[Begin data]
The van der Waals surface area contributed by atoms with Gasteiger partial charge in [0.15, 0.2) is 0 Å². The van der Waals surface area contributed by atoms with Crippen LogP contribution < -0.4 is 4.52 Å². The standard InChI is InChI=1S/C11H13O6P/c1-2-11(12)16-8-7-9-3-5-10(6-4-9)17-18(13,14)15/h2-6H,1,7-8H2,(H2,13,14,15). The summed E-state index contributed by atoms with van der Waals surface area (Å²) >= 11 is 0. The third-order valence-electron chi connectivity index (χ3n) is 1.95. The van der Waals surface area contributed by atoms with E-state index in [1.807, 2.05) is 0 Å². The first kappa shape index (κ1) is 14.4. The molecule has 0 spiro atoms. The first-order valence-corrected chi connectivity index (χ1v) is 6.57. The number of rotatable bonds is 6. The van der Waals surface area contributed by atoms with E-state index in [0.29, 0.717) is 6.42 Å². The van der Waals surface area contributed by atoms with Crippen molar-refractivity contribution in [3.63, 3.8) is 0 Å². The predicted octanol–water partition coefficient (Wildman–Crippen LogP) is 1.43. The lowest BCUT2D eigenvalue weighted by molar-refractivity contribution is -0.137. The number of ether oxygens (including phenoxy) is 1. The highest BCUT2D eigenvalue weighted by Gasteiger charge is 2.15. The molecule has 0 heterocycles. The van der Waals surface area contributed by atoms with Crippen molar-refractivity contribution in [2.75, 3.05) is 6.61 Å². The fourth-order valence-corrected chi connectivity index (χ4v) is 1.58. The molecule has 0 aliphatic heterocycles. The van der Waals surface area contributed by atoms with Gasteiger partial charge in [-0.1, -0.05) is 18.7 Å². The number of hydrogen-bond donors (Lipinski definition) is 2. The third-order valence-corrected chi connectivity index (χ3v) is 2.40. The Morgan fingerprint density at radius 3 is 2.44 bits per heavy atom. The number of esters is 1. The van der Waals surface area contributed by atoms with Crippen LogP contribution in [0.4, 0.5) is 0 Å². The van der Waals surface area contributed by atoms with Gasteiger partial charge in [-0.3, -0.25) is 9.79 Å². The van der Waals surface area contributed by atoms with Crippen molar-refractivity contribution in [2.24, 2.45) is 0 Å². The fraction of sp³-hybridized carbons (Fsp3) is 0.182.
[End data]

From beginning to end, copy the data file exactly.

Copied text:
The van der Waals surface area contributed by atoms with Gasteiger partial charge in [0.15, 0.2) is 0 Å². The van der Waals surface area contributed by atoms with Crippen LogP contribution < -0.4 is 4.52 Å². The standard InChI is InChI=1S/C11H13O6P/c1-2-11(12)16-8-7-9-3-5-10(6-4-9)17-18(13,14)15/h2-6H,1,7-8H2,(H2,13,14,15). The summed E-state index contributed by atoms with van der Waals surface area (Å²) >= 11 is 0. The third-order valence-electron chi connectivity index (χ3n) is 1.95. The van der Waals surface area contributed by atoms with E-state index in [1.807, 2.05) is 0 Å². The first kappa shape index (κ1) is 14.4. The molecule has 0 spiro atoms. The first-order valence-corrected chi connectivity index (χ1v) is 6.57. The number of rotatable bonds is 6. The van der Waals surface area contributed by atoms with E-state index in [0.29, 0.717) is 6.42 Å². The van der Waals surface area contributed by atoms with Crippen molar-refractivity contribution in [3.63, 3.8) is 0 Å². The predicted octanol–water partition coefficient (Wildman–Crippen LogP) is 1.43. The lowest BCUT2D eigenvalue weighted by molar-refractivity contribution is -0.137. The number of ether oxygens (including phenoxy) is 1. The highest BCUT2D eigenvalue weighted by Gasteiger charge is 2.15. The molecule has 0 heterocycles. The van der Waals surface area contributed by atoms with Crippen molar-refractivity contribution in [2.75, 3.05) is 6.61 Å². The fourth-order valence-corrected chi connectivity index (χ4v) is 1.58. The molecule has 0 aliphatic heterocycles. The van der Waals surface area contributed by atoms with Gasteiger partial charge in [-0.1, -0.05) is 18.7 Å². The number of hydrogen-bond donors (Lipinski definition) is 2. The third-order valence-corrected chi connectivity index (χ3v) is 2.40. The Morgan fingerprint density at radius 3 is 2.44 bits per heavy atom. The number of esters is 1. The van der Waals surface area contributed by atoms with Crippen LogP contribution in [0.4, 0.5) is 0 Å². The van der Waals surface area contributed by atoms with Gasteiger partial charge in [-0.3, -0.25) is 9.79 Å². The van der Waals surface area contributed by atoms with Crippen molar-refractivity contribution in [2.24, 2.45) is 0 Å². The fraction of sp³-hybridized carbons (Fsp3) is 0.182.